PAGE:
From Closing to Curb Appeal: 7 Expenses You Might Forget When Buying a Home

From Closing to Curb Appeal: 7 Expenses You Might Forget When Buying a Home
7 Expenses You Might Forget When Buying a Home GETTY IMAGES/ISTOCKPHOTO

Buying a home is a huge financial milestone. However, it’s easy for important expenses to get lost in the hustle and bustle of this big transition. Your down payment and monthly mortgage are just a few of many expenses that new homeowners are responsible for during this time. Here are seven expenses you might forget when buying a home. Planning for these costs ahead of time will help you avoid any unpleasant surprises. 

1. Closing Costs

Closing costs are all the additional fees you’ll need to pay to secure your mortgage and close the deal with your seller. Common closing costs include your loan origination fee, escrow fee, mortgage insurance, title search fees, appraisal and inspection fees, and commissions. Your exact closing costs will vary based on the terms of your deal. 

Closing costs are typically equivalent to 2-6% of your total mortgage amount. These fees are due when you sign your closing documents, so be sure to factor them into your budget when shopping for a home. You may be able to negotiate your closing costs with your seller and lender to reduce the total amount you pay. 

2. Homeowners Insurance

Homeowners insurance is a must when you’re buying a new property. Many lenders will even require you to have insurance to secure a mortgage. Homeowner’s insurance protects you financially in the event of an emergency. For example, if your home is damaged in a flood, your homeowner’s insurance should cover the cost of repairs and replacing your belongings. 

The cost of homeowners insurance can vary widely. Factors that affect your monthly home insurance premium include your provider, location, the age and size of your home, and your financial history. Shopping around can help you find the most affordable home insurance quote for your needs. 

3. Property Taxes

Property taxes are one of the biggest expenses to watch out for when buying a home for the first time. Your property taxes are determined by your city and county government based on your location and the value of your home. Some school districts also charge property taxes. Property tax schedules vary by location but are usually due biannually or quarterly. 

Your property tax rates will be reassessed annually. If the value of your home goes up, so will your property taxes. Try saving a portion of your income each month for property taxes to make them more manageable. Additionally, see if your government has any property tax exemptions that you qualify for. For example, some counties have exemptions for veterans, senior citizens, and disabled homeowners. 

4. Moving Costs

Once you close the deal on your new home, you’ll need to figure out how to move your belongings there from your old home. In most cases, this means renting a van or hiring movers. Both of these options come with additional costs that you’ll need to plan for.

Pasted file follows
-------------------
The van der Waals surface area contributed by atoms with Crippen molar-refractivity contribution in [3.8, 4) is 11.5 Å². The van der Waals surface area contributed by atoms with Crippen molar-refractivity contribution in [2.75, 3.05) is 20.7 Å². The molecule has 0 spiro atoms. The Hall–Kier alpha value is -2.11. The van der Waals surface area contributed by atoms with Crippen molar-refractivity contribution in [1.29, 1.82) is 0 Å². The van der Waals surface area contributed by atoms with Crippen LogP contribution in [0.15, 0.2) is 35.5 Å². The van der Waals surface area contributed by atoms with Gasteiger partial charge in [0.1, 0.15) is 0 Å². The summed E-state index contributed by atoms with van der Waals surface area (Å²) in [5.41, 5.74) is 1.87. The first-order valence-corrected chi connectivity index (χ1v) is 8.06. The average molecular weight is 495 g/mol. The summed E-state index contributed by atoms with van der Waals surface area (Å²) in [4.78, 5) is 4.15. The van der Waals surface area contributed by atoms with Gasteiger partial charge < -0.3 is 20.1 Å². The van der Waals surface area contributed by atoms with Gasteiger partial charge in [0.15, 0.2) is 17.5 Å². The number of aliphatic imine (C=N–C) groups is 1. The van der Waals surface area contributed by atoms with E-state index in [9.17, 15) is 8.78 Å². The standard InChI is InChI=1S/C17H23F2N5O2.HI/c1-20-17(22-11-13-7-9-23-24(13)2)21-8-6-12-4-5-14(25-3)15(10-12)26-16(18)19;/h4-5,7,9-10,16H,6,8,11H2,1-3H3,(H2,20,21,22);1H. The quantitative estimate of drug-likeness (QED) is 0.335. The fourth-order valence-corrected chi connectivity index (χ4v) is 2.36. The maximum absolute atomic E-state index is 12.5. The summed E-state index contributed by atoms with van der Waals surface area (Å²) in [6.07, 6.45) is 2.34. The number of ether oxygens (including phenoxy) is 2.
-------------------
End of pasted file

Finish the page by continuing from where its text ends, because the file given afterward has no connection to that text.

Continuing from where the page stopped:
If you’re just moving across town, you’ll likely be able to keep moving costs low. Consider enlisting friends and family to help so you don’t need to rely as much on professional movers. If you’re moving across the country, your moving costs are going to be much more substantial. Get a quote from a moving company as early as possible so you can factor these costs into your budget. 

5. Upgrades

It’s rare to purchase a home that doesn’t require any upgrades to suit your needs. For example, you might want to install new floors or change the color of the walls to match your style. These upgrades will come with extra costs. 

In some cases, upgrades might be necessary for your safety and comfort. If you’re buying an older home, you might need to replace the appliances or add a new security system. Keep potential upgrades in mind when shopping for a new home. A home that looks affordable at first glance could be out of your budget when factoring in the cost of the upgrades. 

6. New Furniture

If your new home is significantly larger than your old one, you’ll need to buy new furniture to fill it. You might also have old furniture that you want to replace. The cost of new furniture can get expensive quickly, so be sure to budget for it ahead of time. 

To save money, try looking for lightly used furniture that suits your style instead. Local antique stores, thrift stores, and online resale sites are all great places to look for hidden gems. This can help you significantly cut costs without compromising on your interior design goals.

7. Maintenance

As a renter, you could call your landlord for help when there was maintenance to be done. However, as a homeowner, you’ll need to handle the maintenance yourself. Not only will you need to schedule and oversee these maintenance appointments, but you’ll also need to pay for them. 

This includes interior maintenance, like plumbing and electric repairs, as well as exterior maintenance like snow and leaf removal. Scheduling regular preventative maintenance for your home each year can help you avoid pricey emergency repairs later on. 

Final Thoughts

Don’t let these unexpected expenses sneak up on you when you’re purchasing a home. If you’re planning to buy in the future, build these expenses into your budget ahead of time. That way, you’ll be able to revel in the excitement of purchasing a new home without any added financial stress. 

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Tirupati Gumpula

Tirupati Gumpula is an Internet geek, Work from Home dad, and founder of this website. He loves to share his experience in Business, Marketing, and personal finance topics. For more details Email: [email protected].

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